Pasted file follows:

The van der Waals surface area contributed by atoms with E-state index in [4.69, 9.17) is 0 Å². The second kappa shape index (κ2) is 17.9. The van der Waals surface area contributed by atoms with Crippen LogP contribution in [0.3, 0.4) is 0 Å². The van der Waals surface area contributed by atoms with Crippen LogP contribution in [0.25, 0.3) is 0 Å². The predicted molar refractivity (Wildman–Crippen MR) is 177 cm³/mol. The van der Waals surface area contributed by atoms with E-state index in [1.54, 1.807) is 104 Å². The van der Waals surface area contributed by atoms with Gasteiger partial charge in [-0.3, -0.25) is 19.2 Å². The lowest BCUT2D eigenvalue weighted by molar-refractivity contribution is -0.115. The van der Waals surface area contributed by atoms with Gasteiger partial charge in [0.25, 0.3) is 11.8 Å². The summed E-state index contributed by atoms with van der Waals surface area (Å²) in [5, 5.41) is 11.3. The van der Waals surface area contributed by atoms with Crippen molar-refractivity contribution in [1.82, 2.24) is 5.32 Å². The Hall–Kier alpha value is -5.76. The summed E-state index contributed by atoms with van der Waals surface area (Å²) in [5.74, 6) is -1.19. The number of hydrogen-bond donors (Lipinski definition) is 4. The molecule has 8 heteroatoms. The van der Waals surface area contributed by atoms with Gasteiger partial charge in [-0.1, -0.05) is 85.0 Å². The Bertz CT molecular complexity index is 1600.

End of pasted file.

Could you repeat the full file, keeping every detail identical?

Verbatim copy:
The van der Waals surface area contributed by atoms with E-state index in [4.69, 9.17) is 0 Å². The second kappa shape index (κ2) is 17.9. The van der Waals surface area contributed by atoms with Crippen LogP contribution in [0.3, 0.4) is 0 Å². The van der Waals surface area contributed by atoms with Crippen LogP contribution in [0.25, 0.3) is 0 Å². The predicted molar refractivity (Wildman–Crippen MR) is 177 cm³/mol. The van der Waals surface area contributed by atoms with E-state index in [1.54, 1.807) is 104 Å². The van der Waals surface area contributed by atoms with Gasteiger partial charge in [-0.3, -0.25) is 19.2 Å². The lowest BCUT2D eigenvalue weighted by molar-refractivity contribution is -0.115. The van der Waals surface area contributed by atoms with Gasteiger partial charge in [0.25, 0.3) is 11.8 Å². The summed E-state index contributed by atoms with van der Waals surface area (Å²) in [5, 5.41) is 11.3. The van der Waals surface area contributed by atoms with Crippen molar-refractivity contribution in [1.82, 2.24) is 5.32 Å². The Hall–Kier alpha value is -5.76. The summed E-state index contributed by atoms with van der Waals surface area (Å²) in [5.74, 6) is -1.19. The number of hydrogen-bond donors (Lipinski definition) is 4. The molecule has 8 heteroatoms. The van der Waals surface area contributed by atoms with Gasteiger partial charge in [-0.1, -0.05) is 85.0 Å². The Bertz CT molecular complexity index is 1600.